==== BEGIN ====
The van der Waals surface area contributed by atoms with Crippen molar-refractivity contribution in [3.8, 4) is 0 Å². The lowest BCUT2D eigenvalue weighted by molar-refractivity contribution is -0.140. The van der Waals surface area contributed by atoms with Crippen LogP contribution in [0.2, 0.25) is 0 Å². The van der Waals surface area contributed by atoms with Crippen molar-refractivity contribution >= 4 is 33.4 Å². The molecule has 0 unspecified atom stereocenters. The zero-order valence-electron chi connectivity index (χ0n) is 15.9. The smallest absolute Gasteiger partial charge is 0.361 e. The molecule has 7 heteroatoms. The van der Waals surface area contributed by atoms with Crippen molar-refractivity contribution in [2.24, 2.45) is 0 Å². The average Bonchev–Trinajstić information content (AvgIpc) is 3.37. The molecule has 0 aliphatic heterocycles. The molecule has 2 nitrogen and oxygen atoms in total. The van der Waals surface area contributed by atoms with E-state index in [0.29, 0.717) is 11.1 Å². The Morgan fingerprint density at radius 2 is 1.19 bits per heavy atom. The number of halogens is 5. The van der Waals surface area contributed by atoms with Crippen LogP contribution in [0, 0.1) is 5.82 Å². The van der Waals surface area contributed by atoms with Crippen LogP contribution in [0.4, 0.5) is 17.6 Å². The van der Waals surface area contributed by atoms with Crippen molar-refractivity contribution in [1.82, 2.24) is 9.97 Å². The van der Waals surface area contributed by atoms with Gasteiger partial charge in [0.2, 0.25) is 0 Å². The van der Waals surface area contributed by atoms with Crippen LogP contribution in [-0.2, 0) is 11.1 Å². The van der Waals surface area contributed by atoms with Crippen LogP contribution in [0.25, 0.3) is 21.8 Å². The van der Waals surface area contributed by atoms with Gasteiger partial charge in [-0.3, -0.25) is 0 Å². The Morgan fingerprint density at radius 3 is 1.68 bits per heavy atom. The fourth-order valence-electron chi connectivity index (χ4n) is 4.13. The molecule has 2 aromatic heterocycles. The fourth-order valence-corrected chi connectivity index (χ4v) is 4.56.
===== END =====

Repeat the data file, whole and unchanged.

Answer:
The van der Waals surface area contributed by atoms with Crippen molar-refractivity contribution in [3.8, 4) is 0 Å². The lowest BCUT2D eigenvalue weighted by molar-refractivity contribution is -0.140. The van der Waals surface area contributed by atoms with Crippen LogP contribution in [0.2, 0.25) is 0 Å². The van der Waals surface area contributed by atoms with Crippen molar-refractivity contribution >= 4 is 33.4 Å². The molecule has 0 unspecified atom stereocenters. The zero-order valence-electron chi connectivity index (χ0n) is 15.9. The smallest absolute Gasteiger partial charge is 0.361 e. The molecule has 7 heteroatoms. The van der Waals surface area contributed by atoms with Crippen molar-refractivity contribution in [2.24, 2.45) is 0 Å². The average Bonchev–Trinajstić information content (AvgIpc) is 3.37. The molecule has 0 aliphatic heterocycles. The molecule has 2 nitrogen and oxygen atoms in total. The van der Waals surface area contributed by atoms with E-state index in [0.29, 0.717) is 11.1 Å². The Morgan fingerprint density at radius 2 is 1.19 bits per heavy atom. The number of halogens is 5. The van der Waals surface area contributed by atoms with Crippen LogP contribution in [0, 0.1) is 5.82 Å². The van der Waals surface area contributed by atoms with Crippen LogP contribution in [0.4, 0.5) is 17.6 Å². The van der Waals surface area contributed by atoms with Crippen molar-refractivity contribution in [1.82, 2.24) is 9.97 Å². The van der Waals surface area contributed by atoms with Gasteiger partial charge in [0.2, 0.25) is 0 Å². The van der Waals surface area contributed by atoms with Crippen LogP contribution in [-0.2, 0) is 11.1 Å². The van der Waals surface area contributed by atoms with Crippen LogP contribution in [0.25, 0.3) is 21.8 Å². The van der Waals surface area contributed by atoms with Gasteiger partial charge in [-0.3, -0.25) is 0 Å². The Morgan fingerprint density at radius 3 is 1.68 bits per heavy atom. The fourth-order valence-electron chi connectivity index (χ4n) is 4.13. The molecule has 2 aromatic heterocycles. The fourth-order valence-corrected chi connectivity index (χ4v) is 4.56.